Business process improvement (BPI) is a continuous effort on the part of a company’s leaders to advance and better its core mechanisms of running the company. Learn More
Improving your management skills is a key factor in the success of any business and department. You can’t stand still in today’s business world; to be successful, you not only need to be as good as you possibly can be, you also need to maintain continuous improvement. Learn More
How do you become good at something? Most psychologists agree it’s repetition that makes something easy for us to do and that’s borne out by a study of our brain, which fires neurons in a repetitive way, called habituation.
But when we do something so repetitively that we don’t enjoy it any more, it becomes boring.
Unless we have a particular taste for it, or it keeps our interest. A friend of mine has had the hobby of building model cars for many years. It would bore me to tears, but he absolutely loves it, and cannot wait to get his hands on new model cars to build. Even though he has over 150 already!
What makes it so he can really enjoy that hobby? And how could we become good at something through practice without boring ourselves rigid?
Well, it’s been proved that we can become good at something if:
1) We really want to achieve it
2) We believe we really can achieve it
3) We enjoy trying to achieve it
And that third point is the real biggee!
Most people, when they are trying to improve or develop a skill, really want it and believe they can achieve it. However, if they practice on and on and on, and don’t achieve it, then most start to give up, eventually coming to a halt and leaving it. The trying to do it is the everyday reality of practice. Trying is exactly the opposite of achieving. Trying is actually NOT achieving it.
Malcolm Gladwell, in his book Outliers, talks about research carried out at the Berlin Academy of music. The researchers studied three categories of violin players: the stars, the good performers and those who would end up teaching but not performing.
It turned out that the number one predictor of which category the violinist would fall into was the number of hours they tried and practiced.
The future teachers had practiced up to four thousand hours. The good performer, up to eight thousand hours. And the stars? Each one had practiced over ten thousand hours. According to the author, ten thousand hours was the magical number that people need to practice before they become stars at anything. That equates to over five years of full-time work to become a star. And that’s while learning and practicing along the way.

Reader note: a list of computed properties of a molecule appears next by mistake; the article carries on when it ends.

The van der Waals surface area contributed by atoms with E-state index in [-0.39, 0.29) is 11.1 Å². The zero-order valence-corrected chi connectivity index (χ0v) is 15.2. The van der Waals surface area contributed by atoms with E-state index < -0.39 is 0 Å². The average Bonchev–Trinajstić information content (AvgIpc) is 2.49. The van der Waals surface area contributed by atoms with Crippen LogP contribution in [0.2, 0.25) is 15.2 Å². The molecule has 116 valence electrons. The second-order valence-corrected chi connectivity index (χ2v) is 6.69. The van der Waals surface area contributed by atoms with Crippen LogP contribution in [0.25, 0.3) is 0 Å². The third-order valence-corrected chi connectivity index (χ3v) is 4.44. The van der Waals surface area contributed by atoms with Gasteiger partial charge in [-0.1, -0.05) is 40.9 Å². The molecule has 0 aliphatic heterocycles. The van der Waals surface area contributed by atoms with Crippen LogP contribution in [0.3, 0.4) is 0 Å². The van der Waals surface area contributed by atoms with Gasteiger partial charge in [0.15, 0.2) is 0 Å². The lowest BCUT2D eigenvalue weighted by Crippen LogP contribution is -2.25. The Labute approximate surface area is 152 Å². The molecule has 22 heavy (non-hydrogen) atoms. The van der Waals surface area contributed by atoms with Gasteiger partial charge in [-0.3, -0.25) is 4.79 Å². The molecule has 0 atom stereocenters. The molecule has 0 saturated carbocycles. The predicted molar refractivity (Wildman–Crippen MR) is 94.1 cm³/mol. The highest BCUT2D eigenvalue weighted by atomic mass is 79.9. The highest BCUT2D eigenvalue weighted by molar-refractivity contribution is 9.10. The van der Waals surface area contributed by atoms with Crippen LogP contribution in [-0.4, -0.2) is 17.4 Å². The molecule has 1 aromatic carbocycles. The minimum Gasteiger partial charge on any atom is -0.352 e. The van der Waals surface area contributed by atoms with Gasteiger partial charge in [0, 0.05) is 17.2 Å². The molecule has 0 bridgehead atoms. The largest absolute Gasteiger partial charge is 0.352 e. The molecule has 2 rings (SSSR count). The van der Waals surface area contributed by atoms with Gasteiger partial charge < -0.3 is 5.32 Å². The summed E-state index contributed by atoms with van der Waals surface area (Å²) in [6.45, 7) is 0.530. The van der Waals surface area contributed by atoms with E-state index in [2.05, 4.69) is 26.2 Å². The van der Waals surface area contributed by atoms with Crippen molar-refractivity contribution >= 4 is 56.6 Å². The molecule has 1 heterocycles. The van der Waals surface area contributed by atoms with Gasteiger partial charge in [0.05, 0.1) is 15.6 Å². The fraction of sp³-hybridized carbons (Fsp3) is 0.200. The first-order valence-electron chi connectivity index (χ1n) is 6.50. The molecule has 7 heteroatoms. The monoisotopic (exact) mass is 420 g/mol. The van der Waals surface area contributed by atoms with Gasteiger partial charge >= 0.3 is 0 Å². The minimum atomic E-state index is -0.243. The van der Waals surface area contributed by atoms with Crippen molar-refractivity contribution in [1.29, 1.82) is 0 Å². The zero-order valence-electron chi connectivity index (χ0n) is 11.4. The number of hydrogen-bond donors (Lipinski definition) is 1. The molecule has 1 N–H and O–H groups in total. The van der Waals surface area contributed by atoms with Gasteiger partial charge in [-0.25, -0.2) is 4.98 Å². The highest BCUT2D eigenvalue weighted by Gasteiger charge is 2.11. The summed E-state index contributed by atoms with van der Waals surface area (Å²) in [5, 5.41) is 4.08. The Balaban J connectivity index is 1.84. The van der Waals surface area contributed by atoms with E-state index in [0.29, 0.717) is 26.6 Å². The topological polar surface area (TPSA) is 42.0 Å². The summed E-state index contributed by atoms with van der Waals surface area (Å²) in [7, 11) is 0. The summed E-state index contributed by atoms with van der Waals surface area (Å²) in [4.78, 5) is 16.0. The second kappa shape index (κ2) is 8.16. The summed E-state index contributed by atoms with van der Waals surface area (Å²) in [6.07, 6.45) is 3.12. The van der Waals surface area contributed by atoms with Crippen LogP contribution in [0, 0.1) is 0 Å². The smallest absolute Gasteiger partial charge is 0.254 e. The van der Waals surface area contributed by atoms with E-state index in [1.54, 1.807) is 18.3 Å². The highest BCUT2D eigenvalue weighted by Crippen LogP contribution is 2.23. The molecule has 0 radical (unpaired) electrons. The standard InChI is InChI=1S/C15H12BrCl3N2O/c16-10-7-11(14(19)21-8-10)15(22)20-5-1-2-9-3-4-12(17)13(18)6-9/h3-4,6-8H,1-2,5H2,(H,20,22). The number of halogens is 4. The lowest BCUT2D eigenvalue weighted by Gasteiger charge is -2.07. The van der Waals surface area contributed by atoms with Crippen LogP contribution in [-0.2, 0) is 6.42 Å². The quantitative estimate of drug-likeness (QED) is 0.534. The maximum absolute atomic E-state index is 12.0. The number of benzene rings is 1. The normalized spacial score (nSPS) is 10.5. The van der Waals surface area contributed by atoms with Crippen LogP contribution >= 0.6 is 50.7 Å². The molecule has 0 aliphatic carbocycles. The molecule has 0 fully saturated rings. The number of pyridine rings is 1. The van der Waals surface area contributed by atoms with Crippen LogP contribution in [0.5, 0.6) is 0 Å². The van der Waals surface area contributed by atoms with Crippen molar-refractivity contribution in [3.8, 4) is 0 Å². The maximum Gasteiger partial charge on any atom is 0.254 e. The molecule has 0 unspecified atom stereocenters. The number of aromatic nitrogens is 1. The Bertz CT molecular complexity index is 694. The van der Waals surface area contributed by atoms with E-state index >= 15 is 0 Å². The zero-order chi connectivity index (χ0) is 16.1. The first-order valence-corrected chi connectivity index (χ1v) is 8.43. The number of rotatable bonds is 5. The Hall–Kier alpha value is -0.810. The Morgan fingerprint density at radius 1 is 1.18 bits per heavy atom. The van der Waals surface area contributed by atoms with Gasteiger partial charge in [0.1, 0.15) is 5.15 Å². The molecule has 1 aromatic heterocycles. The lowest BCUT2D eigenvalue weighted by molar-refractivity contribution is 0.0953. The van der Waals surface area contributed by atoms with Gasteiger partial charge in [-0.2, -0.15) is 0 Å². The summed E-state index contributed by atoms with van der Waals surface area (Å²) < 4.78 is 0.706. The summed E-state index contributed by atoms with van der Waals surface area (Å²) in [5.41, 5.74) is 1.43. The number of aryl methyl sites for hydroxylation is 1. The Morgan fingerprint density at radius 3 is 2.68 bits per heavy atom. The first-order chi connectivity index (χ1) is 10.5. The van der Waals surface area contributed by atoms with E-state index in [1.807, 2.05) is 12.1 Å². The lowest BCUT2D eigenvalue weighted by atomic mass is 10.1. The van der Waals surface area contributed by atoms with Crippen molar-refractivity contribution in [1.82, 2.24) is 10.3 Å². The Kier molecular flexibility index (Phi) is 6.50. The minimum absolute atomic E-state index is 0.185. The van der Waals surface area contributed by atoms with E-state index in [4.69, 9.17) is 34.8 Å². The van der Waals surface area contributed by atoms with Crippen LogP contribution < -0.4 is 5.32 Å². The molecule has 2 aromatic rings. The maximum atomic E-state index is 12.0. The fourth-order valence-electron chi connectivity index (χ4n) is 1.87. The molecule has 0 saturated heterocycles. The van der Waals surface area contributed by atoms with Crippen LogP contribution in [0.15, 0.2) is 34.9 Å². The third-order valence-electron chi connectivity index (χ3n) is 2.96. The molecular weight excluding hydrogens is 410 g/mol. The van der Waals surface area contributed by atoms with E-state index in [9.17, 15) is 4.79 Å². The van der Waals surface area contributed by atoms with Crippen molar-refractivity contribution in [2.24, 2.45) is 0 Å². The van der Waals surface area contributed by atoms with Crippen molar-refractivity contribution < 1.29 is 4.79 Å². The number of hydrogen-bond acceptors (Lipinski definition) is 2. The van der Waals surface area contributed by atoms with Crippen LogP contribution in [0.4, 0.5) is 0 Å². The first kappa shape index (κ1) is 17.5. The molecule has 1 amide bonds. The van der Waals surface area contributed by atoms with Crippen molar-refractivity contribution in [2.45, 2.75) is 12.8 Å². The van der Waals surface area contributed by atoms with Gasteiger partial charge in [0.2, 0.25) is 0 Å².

This means you had better start enjoying something you are practicing. You’ll simply not spend ten thousand hours practicing something you won’t enjoy. Find your passion first. Then practice. You’ll not practice long enough if you don’t enjoy it.
Make sure that you’re persistent in what you enjoy. That way, you’ll enjoy spending the time it will take to master it.
Head of Training
(Image courtesy of Boians Cho Joo Young)
Since Steve Jobs’ sad passing, I have been doing a lot of reading about his style of management, ideas, creativity and concepts. He will always be remembered as a genius in my eyes, and has left a big gap in the world of creativity.
I cam across this quote that is typical of the man, and would like to share it with you.
“It’s not enough to make your offer or performance great, it should be INSANELY great. Incremental improvements over your competition’s offers, or even your own previous offers, don’t cut it. You should shoot for TEN times better.”
To Steve, being outstanding means redefining existing standards of performance, and challenging existing paradigms of best practices. So what do you do if your performance is not currently
superior to everyone and everything else around you? Easy. Decide to deliver outstanding results, and deliver them – starting right NOW!